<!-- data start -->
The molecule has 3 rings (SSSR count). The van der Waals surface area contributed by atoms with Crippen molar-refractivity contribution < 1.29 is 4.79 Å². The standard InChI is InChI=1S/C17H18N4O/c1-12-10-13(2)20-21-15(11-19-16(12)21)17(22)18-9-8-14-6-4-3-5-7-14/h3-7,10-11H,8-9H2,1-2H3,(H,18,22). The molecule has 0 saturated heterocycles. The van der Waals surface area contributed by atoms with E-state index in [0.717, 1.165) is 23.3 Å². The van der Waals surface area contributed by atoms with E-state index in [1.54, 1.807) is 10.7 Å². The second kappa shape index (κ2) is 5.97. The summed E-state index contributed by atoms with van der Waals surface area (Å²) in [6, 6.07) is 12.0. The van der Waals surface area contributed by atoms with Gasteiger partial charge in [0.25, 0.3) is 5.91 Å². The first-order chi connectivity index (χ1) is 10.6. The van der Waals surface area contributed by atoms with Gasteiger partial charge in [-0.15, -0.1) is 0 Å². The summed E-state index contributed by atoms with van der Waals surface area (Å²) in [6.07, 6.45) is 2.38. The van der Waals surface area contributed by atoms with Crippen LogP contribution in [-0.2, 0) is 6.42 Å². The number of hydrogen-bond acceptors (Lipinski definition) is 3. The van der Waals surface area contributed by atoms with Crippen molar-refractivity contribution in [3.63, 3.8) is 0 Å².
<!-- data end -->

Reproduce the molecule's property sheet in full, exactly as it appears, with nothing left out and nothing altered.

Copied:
The molecule has 3 rings (SSSR count). The van der Waals surface area contributed by atoms with Crippen molar-refractivity contribution < 1.29 is 4.79 Å². The standard InChI is InChI=1S/C17H18N4O/c1-12-10-13(2)20-21-15(11-19-16(12)21)17(22)18-9-8-14-6-4-3-5-7-14/h3-7,10-11H,8-9H2,1-2H3,(H,18,22). The molecule has 0 saturated heterocycles. The van der Waals surface area contributed by atoms with E-state index in [0.717, 1.165) is 23.3 Å². The van der Waals surface area contributed by atoms with E-state index in [1.54, 1.807) is 10.7 Å². The second kappa shape index (κ2) is 5.97. The summed E-state index contributed by atoms with van der Waals surface area (Å²) in [6, 6.07) is 12.0. The van der Waals surface area contributed by atoms with Gasteiger partial charge in [0.25, 0.3) is 5.91 Å². The first-order chi connectivity index (χ1) is 10.6. The van der Waals surface area contributed by atoms with Gasteiger partial charge in [-0.15, -0.1) is 0 Å². The summed E-state index contributed by atoms with van der Waals surface area (Å²) in [6.07, 6.45) is 2.38. The van der Waals surface area contributed by atoms with Crippen LogP contribution in [-0.2, 0) is 6.42 Å². The number of hydrogen-bond acceptors (Lipinski definition) is 3. The van der Waals surface area contributed by atoms with Crippen molar-refractivity contribution in [3.63, 3.8) is 0 Å².